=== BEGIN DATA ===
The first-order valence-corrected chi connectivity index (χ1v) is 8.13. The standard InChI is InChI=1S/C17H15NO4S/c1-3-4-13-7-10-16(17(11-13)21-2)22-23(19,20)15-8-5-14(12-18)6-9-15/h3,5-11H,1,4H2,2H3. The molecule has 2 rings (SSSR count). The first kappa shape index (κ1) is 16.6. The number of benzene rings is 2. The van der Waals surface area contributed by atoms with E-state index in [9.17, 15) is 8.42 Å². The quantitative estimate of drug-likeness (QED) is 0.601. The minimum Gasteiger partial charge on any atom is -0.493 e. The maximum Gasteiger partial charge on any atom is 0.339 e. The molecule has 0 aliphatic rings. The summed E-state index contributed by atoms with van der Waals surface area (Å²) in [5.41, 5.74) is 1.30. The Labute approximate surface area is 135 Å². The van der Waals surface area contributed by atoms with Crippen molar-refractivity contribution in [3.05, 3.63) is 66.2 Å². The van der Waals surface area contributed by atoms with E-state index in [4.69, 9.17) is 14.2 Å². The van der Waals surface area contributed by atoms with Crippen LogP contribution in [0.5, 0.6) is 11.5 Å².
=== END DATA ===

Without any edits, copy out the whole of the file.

The first-order valence-corrected chi connectivity index (χ1v) is 8.13. The standard InChI is InChI=1S/C17H15NO4S/c1-3-4-13-7-10-16(17(11-13)21-2)22-23(19,20)15-8-5-14(12-18)6-9-15/h3,5-11H,1,4H2,2H3. The molecule has 2 rings (SSSR count). The first kappa shape index (κ1) is 16.6. The number of benzene rings is 2. The van der Waals surface area contributed by atoms with E-state index in [9.17, 15) is 8.42 Å². The quantitative estimate of drug-likeness (QED) is 0.601. The minimum Gasteiger partial charge on any atom is -0.493 e. The maximum Gasteiger partial charge on any atom is 0.339 e. The molecule has 0 aliphatic rings. The summed E-state index contributed by atoms with van der Waals surface area (Å²) in [5.41, 5.74) is 1.30. The Labute approximate surface area is 135 Å². The van der Waals surface area contributed by atoms with Crippen molar-refractivity contribution in [3.05, 3.63) is 66.2 Å². The van der Waals surface area contributed by atoms with E-state index in [4.69, 9.17) is 14.2 Å². The van der Waals surface area contributed by atoms with Crippen LogP contribution in [0.5, 0.6) is 11.5 Å².